10 Common Misconceptions About Good Sleep and Insomnia
If you have a cup of coffee late in the evening, it won’t affect your sleep. No, this isn’t a myth, but rather, it’s a scientific case. We may have heard different stereotypes about good sleep and insomnia, but many of them are, in fact, false.
We at Bright Side fact-checked 10 myths about insomnia and general good sleep and would like to share what we learned with you.
Myth 1: Getting more sleep while depressed is always better.
Each of us may have heard that sleeping is helpful while suffering from depression, but scientists found out a very curious detail, known as “extreme paradoxical insomnia.” It has become a therapy relatively recently, and somehow, if people with severe depression stay awake for at least one night, it can lead to healing.
Perhaps this happens due to the shock of an inert biological clock, but after that, a person feels better and doesn’t experience problems with sleeping.
Myth 2: Your body gets used to getting less sleep.
If you follow this rule, it’s probably time to reconsider your schedule. If you cut sleeping hours for a few nights, you’re likely to feel sleepier during the day. Daytime laziness and drowsiness may stabilize over months without enough sleep, but still, your body and brain won’t function as effectively because they can’t adjust to sleeping less.
Specialists recommend getting between 7 and 9 hours of sleep per night and that the best time to go to bed is between 8 p.m. and midnight.
Myth 3: Hectic movements during the night are a sign of bad sleep.
If you experience minor, involuntary movements of the body during the night, it’s considered healthy sleep. You shouldn’t be worried that you move your leg sometimes, but there are some cases that aren’t normal, such as the following:
- If your movements are prolonged or chronic
- If you sleepwalk
- If you behave aggressively or violently during the night
- If you have nighttime awakenings because of it
- If you clench your teeth during sleep
Myth 4: Insomnia is mainly caused by your mental condition.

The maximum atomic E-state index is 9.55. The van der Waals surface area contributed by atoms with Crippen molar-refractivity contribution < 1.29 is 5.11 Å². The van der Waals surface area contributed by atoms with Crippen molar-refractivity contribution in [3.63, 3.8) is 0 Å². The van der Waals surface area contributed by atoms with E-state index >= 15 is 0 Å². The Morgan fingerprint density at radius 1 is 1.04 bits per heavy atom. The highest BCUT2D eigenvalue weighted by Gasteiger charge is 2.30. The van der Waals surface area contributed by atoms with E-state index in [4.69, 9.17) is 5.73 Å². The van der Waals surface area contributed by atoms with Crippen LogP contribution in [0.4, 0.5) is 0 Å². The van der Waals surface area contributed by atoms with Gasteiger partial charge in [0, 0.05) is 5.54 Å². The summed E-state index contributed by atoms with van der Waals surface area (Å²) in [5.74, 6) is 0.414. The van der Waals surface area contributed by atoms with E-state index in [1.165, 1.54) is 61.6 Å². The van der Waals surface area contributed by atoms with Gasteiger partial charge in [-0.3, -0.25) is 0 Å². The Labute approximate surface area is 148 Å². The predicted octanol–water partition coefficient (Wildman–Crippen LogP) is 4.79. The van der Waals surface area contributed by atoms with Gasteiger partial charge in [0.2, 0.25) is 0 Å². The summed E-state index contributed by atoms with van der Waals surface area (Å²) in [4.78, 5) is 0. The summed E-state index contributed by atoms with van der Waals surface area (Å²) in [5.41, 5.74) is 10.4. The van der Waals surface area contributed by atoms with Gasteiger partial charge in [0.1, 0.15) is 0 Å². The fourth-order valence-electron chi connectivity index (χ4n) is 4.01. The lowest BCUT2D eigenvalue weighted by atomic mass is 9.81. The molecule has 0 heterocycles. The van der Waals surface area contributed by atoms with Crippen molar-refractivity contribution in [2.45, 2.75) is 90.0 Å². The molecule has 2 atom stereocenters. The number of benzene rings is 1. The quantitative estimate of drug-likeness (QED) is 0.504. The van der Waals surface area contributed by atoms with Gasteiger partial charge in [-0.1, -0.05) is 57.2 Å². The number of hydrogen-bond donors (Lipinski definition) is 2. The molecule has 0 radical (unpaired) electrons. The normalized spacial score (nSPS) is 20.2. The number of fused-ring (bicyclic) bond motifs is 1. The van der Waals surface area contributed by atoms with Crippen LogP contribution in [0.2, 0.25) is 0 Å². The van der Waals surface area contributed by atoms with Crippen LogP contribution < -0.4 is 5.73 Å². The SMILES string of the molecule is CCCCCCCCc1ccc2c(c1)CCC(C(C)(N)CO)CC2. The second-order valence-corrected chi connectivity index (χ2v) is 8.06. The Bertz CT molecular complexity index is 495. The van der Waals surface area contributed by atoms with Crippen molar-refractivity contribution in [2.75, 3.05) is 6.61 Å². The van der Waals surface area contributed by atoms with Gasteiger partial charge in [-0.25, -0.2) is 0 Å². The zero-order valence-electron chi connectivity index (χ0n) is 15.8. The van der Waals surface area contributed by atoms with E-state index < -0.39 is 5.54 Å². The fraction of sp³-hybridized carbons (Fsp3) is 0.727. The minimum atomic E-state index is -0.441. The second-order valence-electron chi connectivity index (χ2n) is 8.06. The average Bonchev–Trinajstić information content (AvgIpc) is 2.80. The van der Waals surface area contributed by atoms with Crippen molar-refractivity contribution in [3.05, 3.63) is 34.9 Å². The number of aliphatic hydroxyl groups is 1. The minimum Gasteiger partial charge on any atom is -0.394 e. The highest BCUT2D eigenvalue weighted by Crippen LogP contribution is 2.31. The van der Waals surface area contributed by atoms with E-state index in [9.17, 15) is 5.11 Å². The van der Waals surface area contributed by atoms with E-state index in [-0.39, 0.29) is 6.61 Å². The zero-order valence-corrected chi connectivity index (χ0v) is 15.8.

Yes, insomnia can be caused by your psychological state and stress, but additionally, physical conditions can lead to it. It was noted that women with insomnia are at a higher risk than men for developing heart problems, strokes, and obesity. Also, restless leg syndrome, hormone changes, thyroid problems, or neurological disorders can be the reason for sleepless nights.
Additionally, researchers have noticed that women can experience sleep disturbances related to their menstrual cycle and menopause.
Myth 5: Getting up at night for 20 minutes means you lose 20 minutes of sleep.
Sometimes, you may wake up once or twice during the night and have difficulties falling back asleep. Some people prefer to stay in bed, trying to force themselves to rest, but just end up feeling broken in the morning.
In this case, it’s better to get out of bed and do something that calms you down for 15-20 minutes. This tactic won’t steal your chance to get enough sleep, but rather, the opposite. It’s also important not to drink anything but water or use any devices at this time.
Myth 6: You should go to bed and wake up at the same time every day.
Sure, a sleeping schedule is important, but experts are more concerned about your wake time. It’s important to get out of bed approximately at the same time, not just during the week, but also on weekends.
Also, there is no such thing as having to wake up early in the morning. Each body is different, so your sleep schedule can be different than other people’s. There’s no need to force yourself to wake up at 7 a.m. if you don’t have to.
Myth 7: Insomnia is just a difficult part of falling asleep.
Commonly, difficulties with falling asleep are associated with insomnia. However, this disorder is characterized by other symptoms as well. It includes frequent waking, waking up too early, not being able to fall back asleep, and feeling unrefreshed in the morning. If these symptoms happen to you often, it’s better to seek out professional attention.
Myth 8: A late cup of coffee always affects your sleep.
Coffee lovers can feel relieved because research has shown that there’s no association between the consumption of caffeine within 4 hours of bedtime with quality of sleep. However, you can have a low tolerance for coffee and may need to shorten your dose accordingly.
Myth 9: If you can’t sleep at night during the week, sleep more over the weekend.
When you don’t get enough sleep during the week, you may compensate for it over the weekend. This works for acute sleep deprivation only, doctors say. And there’s no evidence that it’s actually good for your brain and body if you do it all the time. It’s better to have your wake time fixed every day.
As a curious fact, researchers found that people who had to restrict their sleep during the week gained the habit of snacking after dinner, which led to weight gain.
Myth 10: Children don’t suffer from insomnia.
Yes, children also can experience insomnia, even if we assume that they’re too young for it. The causes of it are the same as for adults. It can be due to medical conditions or emotional factors. There are some signs that your kid may suffer from insomnia:
- They constantly feel tired.
- They make excuses to avoid going to bed.
- It takes a long time to get to sleep.
- They keep getting out of bed and asking for things.
- They often wake up throughout the night.
- They struggle to get out of bed in the morning.
- They sleep at different times from day to day.
How often do you have problems getting good sleep? What tips help you fall asleep faster?